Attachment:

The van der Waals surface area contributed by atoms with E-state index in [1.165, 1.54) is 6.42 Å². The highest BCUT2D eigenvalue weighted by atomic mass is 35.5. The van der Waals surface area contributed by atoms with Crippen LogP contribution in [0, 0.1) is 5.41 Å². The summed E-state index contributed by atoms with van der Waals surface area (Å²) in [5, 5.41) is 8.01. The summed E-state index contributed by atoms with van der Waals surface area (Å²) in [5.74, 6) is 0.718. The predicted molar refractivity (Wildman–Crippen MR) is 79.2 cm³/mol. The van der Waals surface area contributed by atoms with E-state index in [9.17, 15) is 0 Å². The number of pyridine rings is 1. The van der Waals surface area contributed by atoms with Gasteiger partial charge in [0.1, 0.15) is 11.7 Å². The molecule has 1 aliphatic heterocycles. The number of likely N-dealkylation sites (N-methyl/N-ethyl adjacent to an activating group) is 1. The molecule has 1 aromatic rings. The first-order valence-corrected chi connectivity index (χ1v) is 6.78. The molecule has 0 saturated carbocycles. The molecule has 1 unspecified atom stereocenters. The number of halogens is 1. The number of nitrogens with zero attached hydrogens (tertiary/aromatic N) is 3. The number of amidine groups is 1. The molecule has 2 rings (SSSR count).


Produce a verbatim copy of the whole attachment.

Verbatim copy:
The van der Waals surface area contributed by atoms with E-state index in [1.165, 1.54) is 6.42 Å². The highest BCUT2D eigenvalue weighted by atomic mass is 35.5. The van der Waals surface area contributed by atoms with Crippen LogP contribution in [0, 0.1) is 5.41 Å². The summed E-state index contributed by atoms with van der Waals surface area (Å²) in [5, 5.41) is 8.01. The summed E-state index contributed by atoms with van der Waals surface area (Å²) in [5.74, 6) is 0.718. The predicted molar refractivity (Wildman–Crippen MR) is 79.2 cm³/mol. The van der Waals surface area contributed by atoms with E-state index in [9.17, 15) is 0 Å². The number of pyridine rings is 1. The van der Waals surface area contributed by atoms with Gasteiger partial charge in [0.1, 0.15) is 11.7 Å². The molecule has 1 aliphatic heterocycles. The number of likely N-dealkylation sites (N-methyl/N-ethyl adjacent to an activating group) is 1. The molecule has 1 aromatic rings. The first-order valence-corrected chi connectivity index (χ1v) is 6.78. The molecule has 0 saturated carbocycles. The molecule has 1 unspecified atom stereocenters. The number of halogens is 1. The number of nitrogens with zero attached hydrogens (tertiary/aromatic N) is 3. The number of amidine groups is 1. The molecule has 2 rings (SSSR count).